By: Eric Greenwood
For a band that is so self-consciously meticulous about every aspect of its public persona, Interpol sure did whore itself around generously in support of its 2002 debut, Turn on the Bright Lights. From commercial fluff like Pepsi Smash to episodes of Six Feet Under to relentless touring, Interpol was inescapable for well over a year. The band's dense, moody post-punk and pretentious chic clicked with both hipsters and Goths alike, creating a frighteningly massive and rabid fan base.
Since Interpol had been playing the same damn eleven songs for – what seemed like and literally were – years, rumors began to spread as to whether the band could even write another song, much less record a new album. The endless touring almost became a joke. How long can you milk the same tired, worn-out teats? (Ask the Strokes). Well, the wait is over. For downloaders it's been over for a few months. The release of Antics proves one thing right off the bat: Interpol managed to pull itself away from the tour bus and black-bobbed sluts long enough to record some new songs. So, cheers to that.
The artwork reveals even less than Turn on the Bright Lights' blurry cover photograph did. All we get is a slightly altered logo with the album title tacked on the end to make one word: INTERPOLANTICS. Must have been a long day in the design shop. At least Turn on the Bright Lights had a picture of…something. No lyric sheet again. No personal information other than who Interpol is. The band must think its songs are strong enough to do all the work. Or maybe all this mystique betrays more of an allegiance to Joy Division than they care to admit. Regardless, Antics makes all of this moot. It stifles all the rumors and subverts any backlash simply because it's a really fucking good record.
Instead of trying to remake Turn on the Bright Lights, Interpol moves in a slightly different direction. The changes are subtle but effective. The vocals are clearer and louder, allowing Paul Banks' leaden voice to flex its muscles. The bass and drums aren't as prominent, either, which reduces some of the punk punch that Turn on the Bright Lights so brazenly exploited. The production is crisper, slicker even, but it doesn't sound fake or labored. And Antics showcases Banks' penchant for creating memorable melodies out of the most awkward and stilted phrases ever put to music.
The songwriting is still too heavy on tangential offshoots that stray too far from the meat of the songs, but the hooks and verses are strong enough to keep it all together. "Next Exit" opens with a bewildering nod to '60's rock with its prominent organ line and trudging-through-molasses refrain. "Evil" sounds like the old Interpol, except, perhaps, a tad more jubilant. The bouncy bass bit notwithstanding, the song exudes confidence and self-importance well beyond what could possibly be expected of a band on its second go round. Interpol acts as though what it's saying needs to be heard. Maybe it's just Banks' terminal seriousness. Whatever it is, it's a good act and it works.
The first single, "Slow Hands" is arguably the best song the band has ever written. It's everything Interpol stands for all wrapped up in a dark dance-floor classic. Of course, the lyrics make absolutely no sense: "we spies, oh yeah, we slow hands/you put the weights all around yourself", but that's hardly a reason to complain. Whatever the hell Banks is selling here, I'm buying. The guitar interplay blends an expected staccato downstroke with a recessive melody, and as the drums and bass fall out there's a brief silence before the dance punk chorus kicks in. Banks' voice sounds truly evil and as he exaggerates "we spiiiiies…" His voice drags across the dark disco funk of Carlos D.'s bass in an exhilarating punch. It's impossible not to move.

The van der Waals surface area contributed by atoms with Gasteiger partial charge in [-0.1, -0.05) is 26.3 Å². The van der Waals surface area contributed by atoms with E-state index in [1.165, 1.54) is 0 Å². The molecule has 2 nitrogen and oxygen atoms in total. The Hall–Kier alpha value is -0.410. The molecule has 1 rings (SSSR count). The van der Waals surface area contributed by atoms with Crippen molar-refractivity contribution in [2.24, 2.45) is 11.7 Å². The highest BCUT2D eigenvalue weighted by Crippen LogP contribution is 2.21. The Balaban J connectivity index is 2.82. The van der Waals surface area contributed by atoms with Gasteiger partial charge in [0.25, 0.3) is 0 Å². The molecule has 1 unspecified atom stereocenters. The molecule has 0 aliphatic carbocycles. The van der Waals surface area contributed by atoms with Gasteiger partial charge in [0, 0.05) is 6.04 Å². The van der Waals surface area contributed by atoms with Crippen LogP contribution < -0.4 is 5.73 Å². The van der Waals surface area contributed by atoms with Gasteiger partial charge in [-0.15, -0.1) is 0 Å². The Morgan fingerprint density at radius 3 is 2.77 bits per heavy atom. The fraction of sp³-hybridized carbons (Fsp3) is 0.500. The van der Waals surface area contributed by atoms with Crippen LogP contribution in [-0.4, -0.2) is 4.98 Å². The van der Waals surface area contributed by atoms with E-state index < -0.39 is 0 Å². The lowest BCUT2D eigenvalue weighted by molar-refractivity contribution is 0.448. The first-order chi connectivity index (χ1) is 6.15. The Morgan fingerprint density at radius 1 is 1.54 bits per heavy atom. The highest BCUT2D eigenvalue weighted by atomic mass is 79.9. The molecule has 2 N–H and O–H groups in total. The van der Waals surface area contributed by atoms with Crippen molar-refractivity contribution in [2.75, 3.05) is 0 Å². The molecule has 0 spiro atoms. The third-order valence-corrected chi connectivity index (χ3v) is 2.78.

Oh, the lyrics. Interpol's lyrics are often polarizing. It's damn near impossible to pull off a line like: "her stories are boring and stuff/she's always calling my bluff" ("Obstacle 1”). But Banks uses words syllabically to fit his off-kilter melodies, their meanings wrapped up in the context of his speech patterns. It's not so much what he's saying, but how he says it. Sure, the imagery is always thematically linked, always vaguely dark, so it's not like he plucks words randomly out of the sky, but linear storytelling is not his forte, obviously. Where sometimes lines seem completely uncalled for ("Rosemary/heaven restores you in life"), Banks will recover with clever patterns that half rhyme and link loosely enough to make you question whether he's got a master plan ("Great smile/
sensitive to faith not denial/but hey whose on trial?")
The whole of Antics is tighter and brighter. The hazy doom hanging over Turn on the Bright Lights seems to have dissipated. Though, "Not Even Jail", "Public Pervert" and the album closer, "A Time To be So Small", all revel in malignant ruminations and mercilessly propulsive downstrokes. Interpol cleverly sidesteps the weight of its follow-up pressure by churning out an album that simultaneously delivers upon the promise of its debut without trying to imitate itself and refines its formula to allow for change, however small. Antics is a grower. It's not as grandiose as its predecessor, but it still packs a lasting punch.